PM Modi’s UCC remarks creates fresh rift in opposition; former BJP ally Akali Dal opposes it 

AAP, Shiv Sena (UBT) hint at backing it; Congress says it cannot be a forced decision

June 28, 2023 11:03 pm | Updated September 26, 2023 05:18 pm IST - New Delhi

Shiv Sena (UBT) leader Sanjay Raut said the Sena had historically supported the UCC. File

Shiv Sena (UBT) leader Sanjay Raut said the Sena had historically supported the UCC. File | Photo Credit: PTI

The Uniform Civil Code ball lobbed by Prime Minister Narendra Modi has created fresh rift in the opposition, with at least two parties – Aam Aadmi Party and Shiv Sena (Udhav Thackeray) out of the 15 parties who attended the June 23 opposition meet in Patna, expressing a qualified support for it. The BJP’s erstwhile ally Shiromani Akali Dal meanwhile has spoken out against it. 

The Aam Aadmi Party (AAP) said that the party is in principle support of the Uniform Civil Code (UCC).  “The party is in principle support of the Uniform Civil Code. Article 44 also says that there should be UCC in the country. But it is connected to all religions, so there should be wider consultation on the issue with all religions and political parties,” AAP MP Sandeep Pathak told the media. 

Their political rivals Shiromani Akali Dal have taken a diametrically opposite position, saying that UCC would have an adverse impact on the minority and tribal communities. It instead pitched for reforms in “discriminatory” personal laws instead of bringing a common law for the entire country. It slammed AAP for extending its “in-principle” support to the UCC, saying the nod has exposed its “anti-minority face.” 

In a statement released in Chandigarh, senior SAD leader Daljit Singh Cheema said Akali Dal has always opposed the Uniform Civil Code for the entire country and it would submit its reservations on the issue to the 22nd Law Commission as well as in Parliament. The civil laws in the country, he said are influenced by “faith, belief, caste and customs” that were different for different religions. And for safeguarding the social fabric, it is essential to retain this diversity.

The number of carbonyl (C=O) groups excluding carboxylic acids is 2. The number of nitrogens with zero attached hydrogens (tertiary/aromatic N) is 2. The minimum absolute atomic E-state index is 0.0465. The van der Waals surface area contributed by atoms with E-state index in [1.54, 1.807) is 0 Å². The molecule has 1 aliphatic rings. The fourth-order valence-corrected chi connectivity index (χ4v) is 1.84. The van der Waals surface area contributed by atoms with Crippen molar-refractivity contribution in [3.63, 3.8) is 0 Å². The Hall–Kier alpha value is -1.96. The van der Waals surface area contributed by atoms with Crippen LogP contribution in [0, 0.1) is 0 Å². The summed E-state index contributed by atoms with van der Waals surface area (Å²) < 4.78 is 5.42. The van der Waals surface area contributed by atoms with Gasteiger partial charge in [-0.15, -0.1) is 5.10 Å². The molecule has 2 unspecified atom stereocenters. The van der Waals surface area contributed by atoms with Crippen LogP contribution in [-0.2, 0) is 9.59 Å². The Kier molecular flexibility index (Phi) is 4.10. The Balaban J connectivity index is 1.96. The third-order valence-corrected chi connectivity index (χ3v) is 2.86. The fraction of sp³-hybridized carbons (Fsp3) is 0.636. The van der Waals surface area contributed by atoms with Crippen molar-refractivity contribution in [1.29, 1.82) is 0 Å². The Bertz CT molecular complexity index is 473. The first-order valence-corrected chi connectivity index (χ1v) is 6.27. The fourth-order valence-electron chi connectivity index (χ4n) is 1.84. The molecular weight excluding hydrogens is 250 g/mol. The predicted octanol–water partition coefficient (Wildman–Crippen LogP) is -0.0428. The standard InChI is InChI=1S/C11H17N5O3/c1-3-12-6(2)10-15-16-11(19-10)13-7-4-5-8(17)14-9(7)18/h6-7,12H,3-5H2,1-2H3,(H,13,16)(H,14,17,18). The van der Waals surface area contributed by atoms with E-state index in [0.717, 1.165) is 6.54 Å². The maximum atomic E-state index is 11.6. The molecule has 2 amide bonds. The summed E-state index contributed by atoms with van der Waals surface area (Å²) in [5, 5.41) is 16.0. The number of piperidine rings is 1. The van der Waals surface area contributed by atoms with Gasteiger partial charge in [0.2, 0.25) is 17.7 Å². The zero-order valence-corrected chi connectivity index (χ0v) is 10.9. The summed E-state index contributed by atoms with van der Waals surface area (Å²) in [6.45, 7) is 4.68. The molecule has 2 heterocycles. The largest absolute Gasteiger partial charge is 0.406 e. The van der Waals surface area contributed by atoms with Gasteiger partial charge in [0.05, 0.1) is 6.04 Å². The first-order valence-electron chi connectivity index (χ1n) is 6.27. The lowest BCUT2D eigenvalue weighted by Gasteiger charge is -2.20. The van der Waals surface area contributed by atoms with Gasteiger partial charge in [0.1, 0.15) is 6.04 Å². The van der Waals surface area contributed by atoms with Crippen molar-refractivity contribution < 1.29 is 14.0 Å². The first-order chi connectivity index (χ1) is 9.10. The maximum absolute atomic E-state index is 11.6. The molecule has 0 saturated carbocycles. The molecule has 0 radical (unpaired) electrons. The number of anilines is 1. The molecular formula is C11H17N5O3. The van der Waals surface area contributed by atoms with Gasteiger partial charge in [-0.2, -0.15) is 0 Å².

Meanwhile on the opposition bench, Shiv Sena (Udhaav Thackeray) took a similar position as AAP. Senior leader Sanjay Raut argued that the Sena historically has always supported it. “We support the idea of Uniform Civil Code. Though, Prime Minister Narendra Modi’s latest campaign is a political stunt aimed at the next general elections and not a sincere exercise to bring the UCC. In view of his remarks, we will have to sit and deliberate on the issue,” Mr. Raut told The Hindu.

The other opposition leaders have so far opposed PM Modi’s strong pitch for UCC. Jharkhand Chief Minister and JMM leader Hemant Soren waved off the issue, taking a similar stand as the Congress calling it a move to distract from the real issues. When asked about his comment on PM Modi’s statement on UCC, Mr. Soren said, “Ask him how would he give employment first, how would he bring down inflation. Speak on that first.”

The Congress, came with a more structured response, with former Home Minister P Chidambaram, in a series of tweets, saying that the issue cannot be forced on people by an “agenda-driven majoritarian government” as it will “widen divisions” among people.

“The Hon’ble PM is making it appear that UCC is a simple exercise. He should read the report of the last Law Commission that pointed out it was not feasible at this time The nation is divided today owing to the words and deeds of the BJP. A UCC imposed on the people will only widen the divisions,” he said.

Noting that a Uniform Civil Code is an aspiration, the senior Congress leader said, “It cannot be forced on the people by an agenda-driven majoritarian government.” Mr. Chidambaram alleged that having failed in good governance, the BJP was deploying the UCC to polarise the electorate and attempt to win the next elections.

“The PM has equated a nation to a family while pitching for UCC. While in an abstract sense his comparison may appear true, the reality is very different. A family is knit together by blood relationships. A nation is brought together by a Constitution which is a political-legal document.

“Even in a family, there is diversity. The Constitution of India recognised diversity and plurality among the people of India,” he said in the tweet.

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